You need to think about the user experience (UX) for computers, tablets, and smartphones. Do the page’s elements redistribute logically for smaller screen resolutions?


First off, you need to know how your website handles tablets and mobile devices. Is it responsive? Or, does it have a mobile version? Or, does it not have any kind of mobile friendly version?

Hopefully, your website is “responsive”. In which case, your page elements will redistribute and rescale themselves according to the width of your browser window – no matter the device. This is the current standard for web design, making it far more compatible, with all of the different devices and screen resolutions, than any website with a “mobile version”.

How does this effect layout?

If you are viewing the landing page on a smartphone, then the page will most likely redistribute the different columns into one single column. (Typically columns from left to right on a computer, will redistribute from top to bottom on mobile).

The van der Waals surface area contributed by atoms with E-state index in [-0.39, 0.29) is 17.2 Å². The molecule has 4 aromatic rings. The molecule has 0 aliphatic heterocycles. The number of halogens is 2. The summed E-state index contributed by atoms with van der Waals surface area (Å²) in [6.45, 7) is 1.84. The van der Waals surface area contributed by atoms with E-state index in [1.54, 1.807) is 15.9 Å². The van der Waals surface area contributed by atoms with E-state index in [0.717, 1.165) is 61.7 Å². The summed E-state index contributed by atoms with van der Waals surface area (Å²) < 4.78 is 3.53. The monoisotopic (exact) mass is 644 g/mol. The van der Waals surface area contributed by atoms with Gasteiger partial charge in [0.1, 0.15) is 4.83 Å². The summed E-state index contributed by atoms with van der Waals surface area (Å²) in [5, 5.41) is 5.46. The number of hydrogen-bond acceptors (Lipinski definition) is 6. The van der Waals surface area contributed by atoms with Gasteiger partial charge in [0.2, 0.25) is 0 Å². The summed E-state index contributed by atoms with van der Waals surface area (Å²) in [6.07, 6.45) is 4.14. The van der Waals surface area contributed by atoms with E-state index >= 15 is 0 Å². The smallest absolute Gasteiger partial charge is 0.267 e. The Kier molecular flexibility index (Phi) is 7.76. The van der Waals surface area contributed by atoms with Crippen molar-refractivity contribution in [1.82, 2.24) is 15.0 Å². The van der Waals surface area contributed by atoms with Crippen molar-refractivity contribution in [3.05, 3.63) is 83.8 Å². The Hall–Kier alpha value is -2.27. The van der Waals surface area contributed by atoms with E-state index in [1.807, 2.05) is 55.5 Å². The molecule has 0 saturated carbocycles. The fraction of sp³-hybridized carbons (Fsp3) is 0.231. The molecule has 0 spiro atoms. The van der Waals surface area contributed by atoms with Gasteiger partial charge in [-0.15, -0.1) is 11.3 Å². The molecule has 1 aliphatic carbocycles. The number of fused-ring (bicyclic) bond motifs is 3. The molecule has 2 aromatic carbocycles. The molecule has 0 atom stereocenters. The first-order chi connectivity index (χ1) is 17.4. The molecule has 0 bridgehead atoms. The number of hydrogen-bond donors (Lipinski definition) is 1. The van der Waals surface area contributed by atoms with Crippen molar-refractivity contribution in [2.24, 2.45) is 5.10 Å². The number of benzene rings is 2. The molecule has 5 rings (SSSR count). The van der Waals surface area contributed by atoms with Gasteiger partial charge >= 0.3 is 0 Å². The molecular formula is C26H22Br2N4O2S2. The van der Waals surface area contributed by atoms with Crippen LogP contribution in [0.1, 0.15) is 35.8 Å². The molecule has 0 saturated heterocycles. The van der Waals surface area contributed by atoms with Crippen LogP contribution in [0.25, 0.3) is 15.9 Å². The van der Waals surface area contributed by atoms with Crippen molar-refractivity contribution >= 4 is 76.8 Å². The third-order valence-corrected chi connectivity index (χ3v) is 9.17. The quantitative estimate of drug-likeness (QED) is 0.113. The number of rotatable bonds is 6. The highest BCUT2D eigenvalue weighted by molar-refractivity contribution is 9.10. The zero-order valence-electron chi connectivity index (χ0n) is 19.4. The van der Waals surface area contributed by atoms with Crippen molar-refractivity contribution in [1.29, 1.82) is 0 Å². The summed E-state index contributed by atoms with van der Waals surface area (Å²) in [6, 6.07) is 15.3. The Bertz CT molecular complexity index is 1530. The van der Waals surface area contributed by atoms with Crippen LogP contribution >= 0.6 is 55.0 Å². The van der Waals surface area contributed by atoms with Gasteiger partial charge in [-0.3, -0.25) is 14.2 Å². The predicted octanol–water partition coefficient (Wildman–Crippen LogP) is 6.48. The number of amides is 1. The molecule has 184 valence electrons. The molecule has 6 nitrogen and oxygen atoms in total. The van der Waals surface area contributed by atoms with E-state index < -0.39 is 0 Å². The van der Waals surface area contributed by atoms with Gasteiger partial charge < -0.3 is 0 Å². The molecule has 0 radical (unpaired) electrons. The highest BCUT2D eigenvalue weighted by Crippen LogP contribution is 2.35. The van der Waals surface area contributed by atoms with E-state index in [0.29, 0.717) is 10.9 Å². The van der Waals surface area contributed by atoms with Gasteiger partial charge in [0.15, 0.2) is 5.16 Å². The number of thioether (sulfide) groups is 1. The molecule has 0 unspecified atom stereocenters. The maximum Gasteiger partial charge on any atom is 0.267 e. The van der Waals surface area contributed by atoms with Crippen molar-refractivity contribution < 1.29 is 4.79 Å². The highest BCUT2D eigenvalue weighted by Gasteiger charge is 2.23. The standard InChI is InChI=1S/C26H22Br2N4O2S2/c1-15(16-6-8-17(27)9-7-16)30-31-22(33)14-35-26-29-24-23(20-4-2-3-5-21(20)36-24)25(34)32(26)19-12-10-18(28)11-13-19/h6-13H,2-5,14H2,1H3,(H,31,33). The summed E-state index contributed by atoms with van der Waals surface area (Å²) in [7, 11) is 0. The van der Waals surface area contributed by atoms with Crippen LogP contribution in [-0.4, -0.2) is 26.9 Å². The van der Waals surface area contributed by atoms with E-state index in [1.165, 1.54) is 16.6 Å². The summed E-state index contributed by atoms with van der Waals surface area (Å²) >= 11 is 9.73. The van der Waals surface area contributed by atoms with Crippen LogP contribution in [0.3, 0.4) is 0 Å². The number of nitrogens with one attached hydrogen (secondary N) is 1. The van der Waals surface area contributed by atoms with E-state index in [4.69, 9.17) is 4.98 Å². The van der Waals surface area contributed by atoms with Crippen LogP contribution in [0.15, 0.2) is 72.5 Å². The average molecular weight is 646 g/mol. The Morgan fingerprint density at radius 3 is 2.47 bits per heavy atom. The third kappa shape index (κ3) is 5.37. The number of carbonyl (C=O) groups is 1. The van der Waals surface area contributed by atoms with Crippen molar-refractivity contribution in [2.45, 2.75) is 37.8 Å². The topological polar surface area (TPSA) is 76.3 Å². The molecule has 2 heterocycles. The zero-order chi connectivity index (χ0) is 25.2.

In most cases, you will want to keep the form in the right column of the computer screen, so that it redistributes to the bottom of the column on a smartphone. This way the value of the offer can be explained at the top of the mobile device (single column), and lead into the form with a little bit of scrolling.

However, there are exceptions. For example, in the case of many Newsletter Subscriptions, the value of a newsletter is insinuated and self-explanatory. So, when a viewer clicks on a call-to-action or a “subscribe” button from a previous page, they most likely already intend on subscribing without requiring an explanation of the value. In other words, they’re ready to fill out the form as soon as the page loads. So, what do you do?